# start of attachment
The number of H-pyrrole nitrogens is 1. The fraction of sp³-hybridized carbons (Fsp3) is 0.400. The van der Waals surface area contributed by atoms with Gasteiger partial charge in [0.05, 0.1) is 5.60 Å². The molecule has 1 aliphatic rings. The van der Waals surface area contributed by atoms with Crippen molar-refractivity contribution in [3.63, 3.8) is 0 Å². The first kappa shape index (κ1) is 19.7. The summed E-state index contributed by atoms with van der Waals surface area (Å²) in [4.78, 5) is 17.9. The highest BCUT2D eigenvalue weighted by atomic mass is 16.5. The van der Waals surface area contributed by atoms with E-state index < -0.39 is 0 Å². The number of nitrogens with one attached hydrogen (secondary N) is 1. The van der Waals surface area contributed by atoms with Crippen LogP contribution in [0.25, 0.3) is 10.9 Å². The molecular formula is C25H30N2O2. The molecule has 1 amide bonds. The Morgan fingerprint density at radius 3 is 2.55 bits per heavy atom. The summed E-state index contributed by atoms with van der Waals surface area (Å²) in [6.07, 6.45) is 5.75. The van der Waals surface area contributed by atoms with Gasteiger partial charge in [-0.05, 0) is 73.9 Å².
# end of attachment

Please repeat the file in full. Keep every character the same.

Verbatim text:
The number of H-pyrrole nitrogens is 1. The fraction of sp³-hybridized carbons (Fsp3) is 0.400. The van der Waals surface area contributed by atoms with Gasteiger partial charge in [0.05, 0.1) is 5.60 Å². The molecule has 1 aliphatic rings. The van der Waals surface area contributed by atoms with Crippen molar-refractivity contribution in [3.63, 3.8) is 0 Å². The first kappa shape index (κ1) is 19.7. The summed E-state index contributed by atoms with van der Waals surface area (Å²) in [4.78, 5) is 17.9. The highest BCUT2D eigenvalue weighted by atomic mass is 16.5. The van der Waals surface area contributed by atoms with E-state index < -0.39 is 0 Å². The number of nitrogens with one attached hydrogen (secondary N) is 1. The van der Waals surface area contributed by atoms with Crippen LogP contribution in [0.25, 0.3) is 10.9 Å². The molecular formula is C25H30N2O2. The molecule has 1 amide bonds. The Morgan fingerprint density at radius 3 is 2.55 bits per heavy atom. The summed E-state index contributed by atoms with van der Waals surface area (Å²) in [6.07, 6.45) is 5.75. The van der Waals surface area contributed by atoms with Gasteiger partial charge in [-0.05, 0) is 73.9 Å².